Just a few kilometers south of the Demilitarized Zone separating the two Koreas, there is a lone graveyard where 1,000 North Korean and Chinese soldiers killed during the Korean War are buried.
Unlike Korea’s burial tradition, the graves at the enemy cemetery are pointed to the North ― demonstrating the last wish to return home.
Officially known as “Cemetery for North Korean and Chinese Soldiers,” the graveyard in Paju, Gyeonggi Province, opened in 1996 under an international convention that urged nations to treat the bodies of enemies with respect. It rarely has visitors as many South Koreans resent the communist regime. The two Koreas ceased fire in 1953 under an armistice agreement but are technically still at war.
The graveyard, however, is in the public eye again after President Park Geun-hye offered to her counterpart in China that the South would repatriate the remains of 360 Chinese troops killed in the Korean War. The offer made during her official visit to China on Saturday was viewed as a symbolic gesture of friendship toward the former battlefield foe. China fought alongside North Korea against the U.S.-backed Allied Forces during the Korean War. More than 1 million Chinese soldiers were killed in the war, according to historic documents.
Since 1981, the remains of 403 Chinese soldiers have been excavated in South Korea. Some 40 sets have been repatriated through the U.N. Military Armistice Commission. But now with Park’s offer, the remaining 360 Chinese troops are expected to be returned without the presence of a third party. The Korean government plans to return them as soon as its counterpart makes an official request.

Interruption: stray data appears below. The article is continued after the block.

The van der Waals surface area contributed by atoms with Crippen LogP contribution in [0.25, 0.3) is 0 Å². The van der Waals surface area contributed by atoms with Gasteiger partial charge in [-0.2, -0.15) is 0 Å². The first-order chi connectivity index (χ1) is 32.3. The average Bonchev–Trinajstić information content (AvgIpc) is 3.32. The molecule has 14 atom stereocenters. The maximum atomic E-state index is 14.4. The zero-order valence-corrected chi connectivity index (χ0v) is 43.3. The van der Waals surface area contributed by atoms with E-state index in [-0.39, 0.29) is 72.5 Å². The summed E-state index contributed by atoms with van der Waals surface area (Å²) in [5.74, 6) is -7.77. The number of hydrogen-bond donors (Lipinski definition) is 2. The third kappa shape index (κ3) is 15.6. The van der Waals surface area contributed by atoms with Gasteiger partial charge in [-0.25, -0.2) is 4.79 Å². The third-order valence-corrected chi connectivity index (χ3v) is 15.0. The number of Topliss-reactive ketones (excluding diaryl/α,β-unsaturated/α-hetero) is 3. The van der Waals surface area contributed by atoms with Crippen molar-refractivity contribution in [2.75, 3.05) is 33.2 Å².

The repatriation of the remains of Chinese soldiers has been a thorny issue between China and Korea as it involves North Korea.
North Korea has refused to take back the bodies of its fallen troops as well as rejected demands from the South and its allies to repatriate their soldiers killed on battlefields in the North.
During the Korean War, some 130,000 South Korean soldiers were killed. Of them, the remains of some 30,000 to 40,000 are believed to be in the North or the DMZ.
In 2007, the two Koreas agreed to launch a joint recovery campaign but have since made no serious efforts toward it.
By Cho Chung-un (firstname.lastname@example.org)